“I am walking the hallway nearing the chamber. My heart pounding out of my chest like a drum. Minutes, seconds, steps, away from being put to rest.” As the days tarnish Fayaz sits in his jail cell reflecting on his life’s triumphs and tragedies. He writes his daily journals in the notorious San Quentin prison. Each journal entry, one day closer to his execution. He documents for his family and friends, trying to leave one more lasting memory before he is slayed. Locked away 23 hours. No social interaction. Only living in his closed cell with nothing but his thoughts and a writing pad. Insanity is at the forefront as he fights his past inner demons. But life is going to end very soon as each day gets closer and closer to the notorious San Quentin lethal injection that has massacred over 1,200 men. Will he get a stay of execution or will life as he knows it be coming to an end?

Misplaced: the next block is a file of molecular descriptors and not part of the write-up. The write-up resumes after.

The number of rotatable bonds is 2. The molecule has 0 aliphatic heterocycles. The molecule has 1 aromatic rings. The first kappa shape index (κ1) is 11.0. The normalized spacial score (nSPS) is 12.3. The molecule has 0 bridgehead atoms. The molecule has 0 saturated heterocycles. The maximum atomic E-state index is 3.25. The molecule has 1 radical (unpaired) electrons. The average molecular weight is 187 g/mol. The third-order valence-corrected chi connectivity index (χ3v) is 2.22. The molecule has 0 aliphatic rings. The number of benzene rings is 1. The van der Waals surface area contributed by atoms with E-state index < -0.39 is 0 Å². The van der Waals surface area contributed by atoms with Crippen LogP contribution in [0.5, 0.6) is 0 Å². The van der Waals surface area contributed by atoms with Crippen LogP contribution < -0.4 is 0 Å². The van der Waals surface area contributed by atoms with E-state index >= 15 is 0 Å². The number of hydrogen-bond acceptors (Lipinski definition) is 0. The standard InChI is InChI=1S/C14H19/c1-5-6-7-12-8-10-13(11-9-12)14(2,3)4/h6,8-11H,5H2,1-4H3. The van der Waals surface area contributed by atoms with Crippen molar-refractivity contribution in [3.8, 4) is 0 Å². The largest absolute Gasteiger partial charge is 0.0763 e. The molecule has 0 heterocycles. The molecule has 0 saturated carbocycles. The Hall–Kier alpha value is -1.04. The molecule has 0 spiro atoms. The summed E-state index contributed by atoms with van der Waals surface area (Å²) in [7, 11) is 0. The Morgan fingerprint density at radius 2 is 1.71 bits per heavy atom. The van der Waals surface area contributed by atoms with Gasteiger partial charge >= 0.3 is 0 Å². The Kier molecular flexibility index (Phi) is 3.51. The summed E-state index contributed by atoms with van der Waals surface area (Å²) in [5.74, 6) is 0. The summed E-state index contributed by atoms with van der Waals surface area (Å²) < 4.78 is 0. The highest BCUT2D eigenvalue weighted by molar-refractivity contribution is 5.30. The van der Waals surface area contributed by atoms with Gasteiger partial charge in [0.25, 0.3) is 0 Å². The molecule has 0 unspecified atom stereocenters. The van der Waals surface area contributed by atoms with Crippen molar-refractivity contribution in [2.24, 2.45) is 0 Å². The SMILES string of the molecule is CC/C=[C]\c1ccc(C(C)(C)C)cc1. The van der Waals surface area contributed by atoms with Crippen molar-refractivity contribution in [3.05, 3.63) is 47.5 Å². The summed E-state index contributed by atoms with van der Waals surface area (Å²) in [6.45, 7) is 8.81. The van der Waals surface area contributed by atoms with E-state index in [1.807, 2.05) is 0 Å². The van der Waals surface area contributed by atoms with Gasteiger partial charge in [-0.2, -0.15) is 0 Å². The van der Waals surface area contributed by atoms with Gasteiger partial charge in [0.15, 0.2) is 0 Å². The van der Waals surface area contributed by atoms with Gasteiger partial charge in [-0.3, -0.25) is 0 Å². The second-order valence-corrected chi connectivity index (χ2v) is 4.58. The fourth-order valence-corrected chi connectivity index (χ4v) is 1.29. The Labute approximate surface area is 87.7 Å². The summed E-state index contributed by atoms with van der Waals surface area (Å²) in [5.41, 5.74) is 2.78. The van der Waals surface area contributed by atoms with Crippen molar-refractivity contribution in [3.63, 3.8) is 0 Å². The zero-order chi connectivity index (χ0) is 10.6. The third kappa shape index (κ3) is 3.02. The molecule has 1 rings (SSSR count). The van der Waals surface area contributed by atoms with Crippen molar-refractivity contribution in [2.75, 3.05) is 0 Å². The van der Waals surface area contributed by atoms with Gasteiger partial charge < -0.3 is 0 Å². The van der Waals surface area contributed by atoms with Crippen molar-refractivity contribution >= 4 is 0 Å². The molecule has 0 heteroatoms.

A deeply personal story, Row details the story of Fayaz who mirrors author Shazad Carbaidwala’s own experiences. This novel reads like a memoir at times and pulls the reader in with its deeply personal story. While the subject matter is heavy, Carbaidwala handles it well and keeps the reader engaged. The story moves at a brisk pace and at times feels like a thriller.
In order to write Row, Carbaidwala did countless hours of research, reading books on street gangs, jails, drug addictions, and death row inmates. He also viewed numerous documentaries on capital punishment and inmates’ lives in federal institutions, as well as the infrastructure at San Quentin prison. He did field research by speaking with inmates at Devens Medical Center located in Devens, Massachusetts, as well as with high risk youth for a non-profit organization in Chelsea, Massachusetts. He also served his community as an auxiliary police officer.
Shazad Carbaidwala is a Westmont resident and Library patron.
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